Learn About Korea’s Unique Wedding Culture!

Korea’s Unique Wedding Culture
Learn About Korea’s Unique Wedding Culture!

A wedding where a loving couple begins a new life together with the blessing of many guests is an exciting event in both the East and the West. In Korea, a wedding is also a very important event that follows long held rituals and procedures. In the traditional sense, men and women were considered a true adult only when they got married. As time changed, strictly ensconced rituals and procedures have become simpler; however, a wedding is still considered as the most significant moment in life. The following explains the current culture of Korean weddings that has evolved over time.

Sanggyeonnye (D-180)

Sanggyeonnye refers to the occasion where the parents and relatives of both of the couples’ families meet for the first time to discuss the marriage. It is the first official step towards a marriage. Once a couple decides to get married, the man visits the woman’s parents to receive their permission; then the woman visits the man’s parents to greet them. When both parents agree, the sanggyeonnye is held.

Yedan (D-70)

Yedan originally referred to the silk garments that the bride sent to the groom’s home. In the old days, silk was rare and expensive and was considered as a good gift item for showing respect. Traditionally, the groom’s family sent silk to the bride’s family; the bride would personally make clothes for her parents-in-law using the silk and then send it back; then, the groom’s family would send money back in appreciation of the bride’s efforts. Today, however, all gifts sent by the bride to the groom’s home are simply called yedan regardless of content.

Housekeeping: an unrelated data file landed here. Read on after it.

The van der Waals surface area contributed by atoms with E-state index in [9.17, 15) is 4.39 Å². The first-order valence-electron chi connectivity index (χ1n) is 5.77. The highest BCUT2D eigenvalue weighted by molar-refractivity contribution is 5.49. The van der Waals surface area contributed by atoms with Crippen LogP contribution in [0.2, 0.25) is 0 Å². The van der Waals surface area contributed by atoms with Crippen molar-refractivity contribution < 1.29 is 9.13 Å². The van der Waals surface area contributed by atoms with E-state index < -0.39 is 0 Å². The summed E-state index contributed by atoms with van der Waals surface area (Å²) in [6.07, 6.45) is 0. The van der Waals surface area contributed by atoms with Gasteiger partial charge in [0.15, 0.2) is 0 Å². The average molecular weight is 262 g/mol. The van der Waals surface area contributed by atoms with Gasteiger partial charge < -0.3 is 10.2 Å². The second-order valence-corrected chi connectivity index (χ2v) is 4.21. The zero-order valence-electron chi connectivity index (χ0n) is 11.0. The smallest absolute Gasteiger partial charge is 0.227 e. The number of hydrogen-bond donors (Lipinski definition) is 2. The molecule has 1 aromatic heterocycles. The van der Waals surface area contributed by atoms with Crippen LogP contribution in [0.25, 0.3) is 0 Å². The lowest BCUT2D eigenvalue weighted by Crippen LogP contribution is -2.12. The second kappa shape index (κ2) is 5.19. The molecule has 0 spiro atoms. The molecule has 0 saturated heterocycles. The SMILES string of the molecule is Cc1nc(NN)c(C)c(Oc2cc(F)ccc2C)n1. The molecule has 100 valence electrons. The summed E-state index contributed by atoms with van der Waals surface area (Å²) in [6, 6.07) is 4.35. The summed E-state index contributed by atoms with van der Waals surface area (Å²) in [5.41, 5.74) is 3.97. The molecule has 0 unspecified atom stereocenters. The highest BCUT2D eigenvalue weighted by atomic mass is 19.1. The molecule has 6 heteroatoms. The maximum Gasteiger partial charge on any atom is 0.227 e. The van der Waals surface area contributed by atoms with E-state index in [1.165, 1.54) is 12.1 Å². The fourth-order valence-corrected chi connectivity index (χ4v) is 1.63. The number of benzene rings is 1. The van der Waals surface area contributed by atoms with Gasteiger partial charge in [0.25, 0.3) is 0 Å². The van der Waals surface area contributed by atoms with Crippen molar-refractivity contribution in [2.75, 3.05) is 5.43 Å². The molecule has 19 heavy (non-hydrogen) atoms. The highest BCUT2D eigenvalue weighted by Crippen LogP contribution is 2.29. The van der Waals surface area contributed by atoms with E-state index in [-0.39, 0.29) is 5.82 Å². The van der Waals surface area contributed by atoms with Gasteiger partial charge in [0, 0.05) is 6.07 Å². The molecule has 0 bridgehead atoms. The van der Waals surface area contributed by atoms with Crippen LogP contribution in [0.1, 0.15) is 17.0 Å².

Tip: What gifts were used as yedan?

In the old days, only goods were offered as yedan; as the times changed, however, money is also being sent for the purchase of wanted goods. Yedan is usually sent to the groom’s home about a month before the wedding. Together with money, some people also send a set of tableware, silver spoon set, and luxurious beddings.

Wedding Photo (D-50)

With the passage of time, weddings have transcended its strictly ritualistic characteristics but have maintained its place as a memorable and pleasant event. As such, taking wedding photos before the wedding has become a must. Many pictures are taken in a studio, but outdoor photos have also become common. Royal palaces such as Gyeongbokgung, arboretums, theme parks, or other memorable locales are used to take pictures. Wedding dress, tuxedos, hanbok, and comfortable casual clothes are all worn to reflect couples’ different lifestyles.

Ham (D-10)

If yedan is the gift by the bride to the groom’s family, ham(pronounced [ha-am]) is the gift from the groom to the bride’s family. Originally, the hamwas sent the day before the wedding but it has become more common to send it on a pre-determined date prior to the wedding. Inside the ham, which is a gift box, are a carefully prepared proposal letter, blue and red silk, and a list of necessary items. The ham, which is wrapped in a red cloth called bojagi to stem all bad spirits, is sent to the bride’s home by hamjinabi, the male responsible for delivery of the ham to the bride’s home.

Tip: Significance of gifts